Shifting demographics reshaping German demand for language study abroad
A recent survey by the German agency association FDSV (Fachverband Deutscher Sprachreise-Veranstalter) has found that the number of Germans going abroad for language study declined slightly last year (a 1.4% decrease between 2013 and 2014). An online survey by FDSV gathered responses from 26 agencies (both members and non-members), who collectively sent 46,358 language students abroad in 2014. The survey was part of a larger research effort undertaken with the University of Heilbronn that included 96 language travel companies (77 language travel operators and 19 travel agents). Behind the slight decline in the number of German language students abroad, however, is a more balanced picture of demand across various age groups in Germany, as well as signs of market growth. The average amount Germans spent on a language holiday in 2014 was €1,308 (US$1,382), an increase of 8.6% over 2013. The market was valued at €186 million (US$196 million) in 2014, with an estimated 160,000 students going abroad that year.
One age group pushed the overall decline
The main factor in the decrease in the number of Germans going abroad to learn a language in 2014 was the 14-17-year-old demographic: while these young Germans accounted for 53.2% of language travel trips in 2013, they represented 41.6% of bookings for 2014. German language travel bookings by age group, 2014. Source: FDSV The fall-off among the 14-17 age group appears to be the result of a recent restructuring of the German secondary school system that has seen nine years of high school shortened to eight. The more intense school schedule makes it harder for students to study abroad for extended periods during secondary school. Fewer students in this age group are going abroad as a result and those that do may be more likely to be attracted by shorter courses. By contrast, Germans aged 18–30 became more likely in 2014 to travel to study a language: accounting for 23% of bookings that year versus 17% in 2013. Another significant increase: 6-13-year-olds made up 17.3% of German language students in 2014 versus just 1.9% in 2013. FDSV is optimistic about this trend for 2015, noting that "parents are increasingly investing in their children’s education and allowing their offspring to experience study abroad earlier and earlier."
English remains the most popular language choice
The vast majority of German language students abroad are studying English (84%), and younger students compose most of the bookings for the language (90.6% for those 17 years and younger versus 70.5% of those 18 years and older). Spanish is the next most popular language, but in this case it is German adults who are more interested in learning Spanish (13.5% versus 1.9% of younger students). The same trend is evident for French (7.6% versus 3.8% of youth) as well as Italian (4.4% versus less than 1%).
The UK is the leading destination
More than half of the 160,000 German language students making up the base of the FDSV–University of Heilbronn (53.5%) went to the UK for their courses in 2014, with younger students driving this figure (67.8% versus 25.9% of adults). Interestingly, the next-most popular destinations - Malta (14.7%), the US (5.4%), France (5.1%), and Spain (4.2%) saw more adult students than younger ones. Leading destinations for German language learners abroad, 2014. Where "adults" refers to those 18-years-old and older and "students" refers to those 17-years-old and younger. Source: FDSV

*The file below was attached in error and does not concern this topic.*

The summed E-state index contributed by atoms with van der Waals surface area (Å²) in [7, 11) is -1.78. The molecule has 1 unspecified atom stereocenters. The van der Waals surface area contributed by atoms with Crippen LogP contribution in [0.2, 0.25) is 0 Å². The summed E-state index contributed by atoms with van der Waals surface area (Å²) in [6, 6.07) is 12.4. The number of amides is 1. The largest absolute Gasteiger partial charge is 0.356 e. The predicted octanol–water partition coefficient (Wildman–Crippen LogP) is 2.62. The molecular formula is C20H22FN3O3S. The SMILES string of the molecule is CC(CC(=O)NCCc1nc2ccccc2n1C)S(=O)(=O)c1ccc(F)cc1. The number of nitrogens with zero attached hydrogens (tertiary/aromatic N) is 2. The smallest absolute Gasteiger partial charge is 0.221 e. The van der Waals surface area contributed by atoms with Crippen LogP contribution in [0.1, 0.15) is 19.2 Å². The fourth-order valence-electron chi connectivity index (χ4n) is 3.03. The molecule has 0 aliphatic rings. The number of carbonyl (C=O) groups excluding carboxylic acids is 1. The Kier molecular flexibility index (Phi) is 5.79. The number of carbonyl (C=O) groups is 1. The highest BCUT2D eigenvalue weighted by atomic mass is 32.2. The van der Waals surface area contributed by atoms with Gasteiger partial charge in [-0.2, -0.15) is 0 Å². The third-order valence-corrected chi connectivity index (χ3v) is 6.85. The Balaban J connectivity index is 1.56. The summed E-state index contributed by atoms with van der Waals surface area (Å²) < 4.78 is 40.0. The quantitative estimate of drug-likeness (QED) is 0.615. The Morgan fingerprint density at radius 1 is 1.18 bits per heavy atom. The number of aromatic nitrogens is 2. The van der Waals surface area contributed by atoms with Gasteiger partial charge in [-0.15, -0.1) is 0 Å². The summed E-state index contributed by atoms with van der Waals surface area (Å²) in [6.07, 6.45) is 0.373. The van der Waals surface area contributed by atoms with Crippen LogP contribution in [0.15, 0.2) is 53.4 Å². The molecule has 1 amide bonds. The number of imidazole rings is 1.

Length of stay
When German students travel farther from home to study English, they tend to stay longer than when they go to the UK. On average, students spent two weeks in the UK versus 4.3 in Australia and 5.2 in New Zealand; Germans also spend more time learning languages in Asia than the overall average. Meanwhile, when German students (especially young ones) go to nearby German-speaking countries, they are most likely to stay for just a week. The FDSV attributes these brief stays to the "short and uncomplicated journeys" enabled by the proximity of these countries to Germany. Across all destinations, the average length of stay for German language travellers is two weeks. The average length of stay in the UK and the US decreased slightly in 2014: from two weeks to 1.8 weeks in the UK, and from 4.8 weeks to 3.7 weeks in the US.
Satisfaction is high
Only 1.9% of all Germans who travelled in 2014 to learn a language expressed complaints about their experiences, which the FDSV considers low "especially when one considers the complex travel services" involved in making study abroad trips. They noted that student satisfaction also involves having a "positive experience of accommodation in private houses as well as satisfaction with the language teaching and teachers." Julia Richter, from FDSV, says that while the traditional format of 20 lessons for a language course combined with accommodation in a host family’s home is still the first choice for students as well as for adults, English boarding schools are becoming a more important option as well, especially for younger students.
The FDSV survey found market growth in the 31-49 age group (+2.6% over 2013) and the 50+ one (+1.3% over 2013), and FDSV considers both promising demographic groups for foreign language schools, saying:
"The demand for individual language learners and language travel special formats … steadily increases."
Catering to these mature groups comes with challenges and opportunities; comfortable - and for some wealthier students, luxury - accommodation and recreational activities such as theatre, art galleries, etc. become more important with students’ more advanced age.